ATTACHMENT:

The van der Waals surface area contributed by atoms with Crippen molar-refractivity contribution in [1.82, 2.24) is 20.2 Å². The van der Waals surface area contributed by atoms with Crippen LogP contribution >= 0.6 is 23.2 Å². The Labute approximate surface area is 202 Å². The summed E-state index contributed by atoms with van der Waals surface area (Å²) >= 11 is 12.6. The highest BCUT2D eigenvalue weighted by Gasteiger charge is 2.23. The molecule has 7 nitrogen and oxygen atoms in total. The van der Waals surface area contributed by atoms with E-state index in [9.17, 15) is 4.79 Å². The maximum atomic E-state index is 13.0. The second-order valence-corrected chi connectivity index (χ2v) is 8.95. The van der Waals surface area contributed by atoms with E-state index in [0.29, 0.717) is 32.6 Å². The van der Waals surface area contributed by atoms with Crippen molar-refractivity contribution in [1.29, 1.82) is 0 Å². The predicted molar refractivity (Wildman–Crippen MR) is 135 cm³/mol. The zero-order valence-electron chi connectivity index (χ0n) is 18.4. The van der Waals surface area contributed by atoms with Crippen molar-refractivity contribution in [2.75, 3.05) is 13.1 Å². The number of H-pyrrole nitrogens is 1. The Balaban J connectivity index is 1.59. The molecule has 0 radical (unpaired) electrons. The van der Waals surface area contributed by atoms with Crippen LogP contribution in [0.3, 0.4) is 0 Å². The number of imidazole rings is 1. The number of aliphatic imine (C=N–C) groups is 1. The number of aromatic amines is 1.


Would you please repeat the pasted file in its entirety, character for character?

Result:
The van der Waals surface area contributed by atoms with Crippen molar-refractivity contribution in [1.82, 2.24) is 20.2 Å². The van der Waals surface area contributed by atoms with Crippen LogP contribution >= 0.6 is 23.2 Å². The Labute approximate surface area is 202 Å². The summed E-state index contributed by atoms with van der Waals surface area (Å²) >= 11 is 12.6. The highest BCUT2D eigenvalue weighted by Gasteiger charge is 2.23. The molecule has 7 nitrogen and oxygen atoms in total. The van der Waals surface area contributed by atoms with E-state index in [9.17, 15) is 4.79 Å². The maximum atomic E-state index is 13.0. The second-order valence-corrected chi connectivity index (χ2v) is 8.95. The van der Waals surface area contributed by atoms with E-state index in [0.29, 0.717) is 32.6 Å². The van der Waals surface area contributed by atoms with Crippen molar-refractivity contribution in [1.29, 1.82) is 0 Å². The predicted molar refractivity (Wildman–Crippen MR) is 135 cm³/mol. The zero-order valence-electron chi connectivity index (χ0n) is 18.4. The van der Waals surface area contributed by atoms with Crippen molar-refractivity contribution in [2.75, 3.05) is 13.1 Å². The number of H-pyrrole nitrogens is 1. The Balaban J connectivity index is 1.59. The molecule has 0 radical (unpaired) electrons. The van der Waals surface area contributed by atoms with Crippen LogP contribution in [0.3, 0.4) is 0 Å². The number of imidazole rings is 1. The number of aliphatic imine (C=N–C) groups is 1. The number of aromatic amines is 1.